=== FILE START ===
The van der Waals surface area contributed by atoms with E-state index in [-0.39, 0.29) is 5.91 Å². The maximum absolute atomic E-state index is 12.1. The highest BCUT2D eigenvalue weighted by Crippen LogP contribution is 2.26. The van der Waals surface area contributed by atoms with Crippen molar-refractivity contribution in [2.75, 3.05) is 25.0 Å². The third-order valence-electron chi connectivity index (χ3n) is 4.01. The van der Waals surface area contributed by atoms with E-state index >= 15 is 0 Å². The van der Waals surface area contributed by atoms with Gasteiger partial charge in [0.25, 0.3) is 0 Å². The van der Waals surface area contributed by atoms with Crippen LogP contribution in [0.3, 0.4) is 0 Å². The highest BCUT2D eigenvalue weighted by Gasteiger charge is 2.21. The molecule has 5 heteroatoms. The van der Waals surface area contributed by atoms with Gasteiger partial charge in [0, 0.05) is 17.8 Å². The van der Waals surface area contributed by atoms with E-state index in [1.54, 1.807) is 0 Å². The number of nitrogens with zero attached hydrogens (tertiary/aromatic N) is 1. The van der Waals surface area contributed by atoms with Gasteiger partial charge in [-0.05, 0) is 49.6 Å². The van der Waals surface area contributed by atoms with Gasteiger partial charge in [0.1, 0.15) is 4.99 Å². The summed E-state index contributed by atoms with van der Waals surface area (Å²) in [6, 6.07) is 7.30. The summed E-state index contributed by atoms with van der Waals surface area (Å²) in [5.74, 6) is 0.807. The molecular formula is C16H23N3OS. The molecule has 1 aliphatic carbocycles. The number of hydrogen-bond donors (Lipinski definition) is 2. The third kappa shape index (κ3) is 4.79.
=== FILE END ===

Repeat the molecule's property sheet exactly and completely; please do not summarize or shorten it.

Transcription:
The van der Waals surface area contributed by atoms with E-state index in [-0.39, 0.29) is 5.91 Å². The maximum absolute atomic E-state index is 12.1. The highest BCUT2D eigenvalue weighted by Crippen LogP contribution is 2.26. The van der Waals surface area contributed by atoms with Crippen molar-refractivity contribution in [2.75, 3.05) is 25.0 Å². The third-order valence-electron chi connectivity index (χ3n) is 4.01. The van der Waals surface area contributed by atoms with E-state index >= 15 is 0 Å². The van der Waals surface area contributed by atoms with Gasteiger partial charge in [0.25, 0.3) is 0 Å². The van der Waals surface area contributed by atoms with Crippen LogP contribution in [0.3, 0.4) is 0 Å². The highest BCUT2D eigenvalue weighted by Gasteiger charge is 2.21. The molecule has 5 heteroatoms. The van der Waals surface area contributed by atoms with Gasteiger partial charge in [0, 0.05) is 17.8 Å². The van der Waals surface area contributed by atoms with E-state index in [1.54, 1.807) is 0 Å². The number of nitrogens with zero attached hydrogens (tertiary/aromatic N) is 1. The van der Waals surface area contributed by atoms with Gasteiger partial charge in [-0.05, 0) is 49.6 Å². The van der Waals surface area contributed by atoms with Gasteiger partial charge in [0.1, 0.15) is 4.99 Å². The summed E-state index contributed by atoms with van der Waals surface area (Å²) in [6, 6.07) is 7.30. The summed E-state index contributed by atoms with van der Waals surface area (Å²) in [5.74, 6) is 0.807. The molecular formula is C16H23N3OS. The molecule has 1 aliphatic carbocycles. The number of hydrogen-bond donors (Lipinski definition) is 2. The third kappa shape index (κ3) is 4.79.